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Tuesday, September 25, 2018

01-2004 the Vision

Journey of Hope: From Violence to Healing
By: Brooke Matschek  
 
    A fundamental argument for those in favor of the death penalty is that it provides “justice” or “closure” to the family and friends of murder victims – that it is necessary to assuage their grief.  However, there are many murder victim family members who reject this policy of vengeance and are working to end capital punishment.
    The Journey of Hope: From Violence to Healing is an educational speaking tour founded and led by murder victim family members who oppose the death penalty.  In its place, they have chosen love and compassion for all of humanity, and forgiveness as a path to healing.
    Journey “storytellers” come from all walks of life and represent the full spectrum and diversity of faith, race, and economic situations.  They know firsthand the aftermath of the insanity and horror of murder.  In Sunday school classes, high school assemblies, community centers, rallies, concerts and more, they recount their tragedies and their struggles to heal as a way of opening dialogue on the death penalty.
    This fall, the Journey traveled throughout Ohio and northern Kentucky.  At more than 160 events spanning 17 days, Journey participants – murder victim family members, friends and family of people on death row, exonerated death row inmates, and activists – shared their personal stories of healing, forgiveness, and love.
    In addition to the many school, community and church presentation that Journey participants facilitated in twos or threes, there were several group vigils, marches and flagship events.
    At the beginning of the Journey on Saturday, September 27th, more than fifty people gathered for a vigil outside Southern Ohio Correctional Facility in Lucasville – the site of Ohio executions.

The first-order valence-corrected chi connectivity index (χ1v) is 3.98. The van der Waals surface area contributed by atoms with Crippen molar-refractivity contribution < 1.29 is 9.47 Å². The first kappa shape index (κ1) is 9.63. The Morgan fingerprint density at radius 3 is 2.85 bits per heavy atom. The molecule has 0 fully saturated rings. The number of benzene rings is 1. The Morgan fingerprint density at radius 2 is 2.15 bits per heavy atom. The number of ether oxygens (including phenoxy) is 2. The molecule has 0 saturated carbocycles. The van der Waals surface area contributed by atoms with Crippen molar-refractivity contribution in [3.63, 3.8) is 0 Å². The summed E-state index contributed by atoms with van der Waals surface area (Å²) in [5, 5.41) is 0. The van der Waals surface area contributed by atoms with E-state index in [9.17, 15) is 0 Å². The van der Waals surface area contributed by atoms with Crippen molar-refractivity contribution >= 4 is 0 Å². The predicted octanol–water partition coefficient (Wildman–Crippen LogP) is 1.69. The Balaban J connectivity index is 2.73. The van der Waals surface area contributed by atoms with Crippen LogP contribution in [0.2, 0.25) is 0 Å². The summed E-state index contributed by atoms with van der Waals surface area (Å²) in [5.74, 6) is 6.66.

On Sunday, September 28 the official kick-off took place at St. John’s Catholic Church near Cincinnati.  The event featured Sister Helen Prejean, author of Dead Man Walking; Bill Pelke, one of the Journey founders; music by MUSE Cincinnati’s Women’s Choir; music by Charlie King and Karen Brandow; and the introduction of Journey participants.
    On Wednesday, October 1, another vigil was held at Mansfield Correctional Institution, the prison where most of Ohio’s death row prisoners are held.  In addition to hearing from murder victim family members and the family of those currently on death row, Juan Melendez, who spent 17 years on Florida’s death row before being exonerated, was able to tell his story.
    The Journey culminated with a rally outside the State House in Columbus, Ohio’s capital.  Protesting Ohio’s continued use of capital punishment, the crowd called upon elected leaders to put a halt to the death penalty.  Organizations such as Amnesty International and the American Friends Service Committee joined the Journey of Hope in their cries for justice.
    For more information on bringing a Journey event to your community call 1-877-924-GIVE (4483) or visit www.journeyofhope.org.  To learn more about murder victim families who oppose the violence of capital punishment contact Murder Victim Families for Reconciliation at 617-868-0007, visit www.mvfr.org or write 2161 Massachusetts Avenue, Cambridge, MA 02140.